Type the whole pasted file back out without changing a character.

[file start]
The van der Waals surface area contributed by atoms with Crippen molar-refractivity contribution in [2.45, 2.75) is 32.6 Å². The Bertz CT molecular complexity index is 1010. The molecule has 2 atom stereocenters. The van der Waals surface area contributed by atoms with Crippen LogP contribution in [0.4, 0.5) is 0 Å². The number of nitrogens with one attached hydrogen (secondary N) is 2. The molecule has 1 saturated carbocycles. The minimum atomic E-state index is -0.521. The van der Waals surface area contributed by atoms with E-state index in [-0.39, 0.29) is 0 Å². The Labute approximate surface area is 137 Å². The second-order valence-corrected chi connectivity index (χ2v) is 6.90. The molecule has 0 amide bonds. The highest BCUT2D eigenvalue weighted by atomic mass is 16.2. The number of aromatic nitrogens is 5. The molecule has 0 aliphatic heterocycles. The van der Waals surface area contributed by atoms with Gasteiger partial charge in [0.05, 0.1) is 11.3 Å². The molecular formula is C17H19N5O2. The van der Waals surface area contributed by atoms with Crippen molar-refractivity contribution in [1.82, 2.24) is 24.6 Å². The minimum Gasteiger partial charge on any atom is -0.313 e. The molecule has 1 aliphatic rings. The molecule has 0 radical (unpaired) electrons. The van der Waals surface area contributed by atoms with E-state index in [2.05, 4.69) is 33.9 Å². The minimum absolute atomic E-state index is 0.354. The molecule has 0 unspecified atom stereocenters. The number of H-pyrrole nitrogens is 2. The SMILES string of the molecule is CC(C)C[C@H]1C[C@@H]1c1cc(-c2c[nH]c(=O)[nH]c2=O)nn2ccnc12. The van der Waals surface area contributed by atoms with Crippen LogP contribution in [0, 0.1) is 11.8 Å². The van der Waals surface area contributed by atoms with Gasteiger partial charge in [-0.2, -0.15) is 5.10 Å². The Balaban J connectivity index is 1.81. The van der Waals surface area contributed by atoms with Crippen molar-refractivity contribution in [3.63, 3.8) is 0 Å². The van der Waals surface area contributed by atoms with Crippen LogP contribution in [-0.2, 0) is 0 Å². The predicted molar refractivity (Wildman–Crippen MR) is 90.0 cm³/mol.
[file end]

The van der Waals surface area contributed by atoms with Crippen molar-refractivity contribution in [2.45, 2.75) is 32.6 Å². The Bertz CT molecular complexity index is 1010. The molecule has 2 atom stereocenters. The van der Waals surface area contributed by atoms with Crippen LogP contribution in [0.4, 0.5) is 0 Å². The number of nitrogens with one attached hydrogen (secondary N) is 2. The molecule has 1 saturated carbocycles. The minimum atomic E-state index is -0.521. The van der Waals surface area contributed by atoms with E-state index in [-0.39, 0.29) is 0 Å². The Labute approximate surface area is 137 Å². The second-order valence-corrected chi connectivity index (χ2v) is 6.90. The molecule has 0 amide bonds. The highest BCUT2D eigenvalue weighted by atomic mass is 16.2. The number of aromatic nitrogens is 5. The molecule has 0 aliphatic heterocycles. The van der Waals surface area contributed by atoms with Gasteiger partial charge in [0.05, 0.1) is 11.3 Å². The molecular formula is C17H19N5O2. The van der Waals surface area contributed by atoms with Crippen molar-refractivity contribution in [1.82, 2.24) is 24.6 Å². The minimum Gasteiger partial charge on any atom is -0.313 e. The molecule has 1 aliphatic rings. The molecule has 0 radical (unpaired) electrons. The van der Waals surface area contributed by atoms with E-state index in [2.05, 4.69) is 33.9 Å². The minimum absolute atomic E-state index is 0.354. The molecule has 0 unspecified atom stereocenters. The number of H-pyrrole nitrogens is 2. The SMILES string of the molecule is CC(C)C[C@H]1C[C@@H]1c1cc(-c2c[nH]c(=O)[nH]c2=O)nn2ccnc12. The van der Waals surface area contributed by atoms with Crippen LogP contribution in [0, 0.1) is 11.8 Å². The van der Waals surface area contributed by atoms with Gasteiger partial charge in [-0.2, -0.15) is 5.10 Å². The Balaban J connectivity index is 1.81. The van der Waals surface area contributed by atoms with Crippen molar-refractivity contribution in [3.63, 3.8) is 0 Å². The van der Waals surface area contributed by atoms with Crippen LogP contribution in [-0.2, 0) is 0 Å². The predicted molar refractivity (Wildman–Crippen MR) is 90.0 cm³/mol.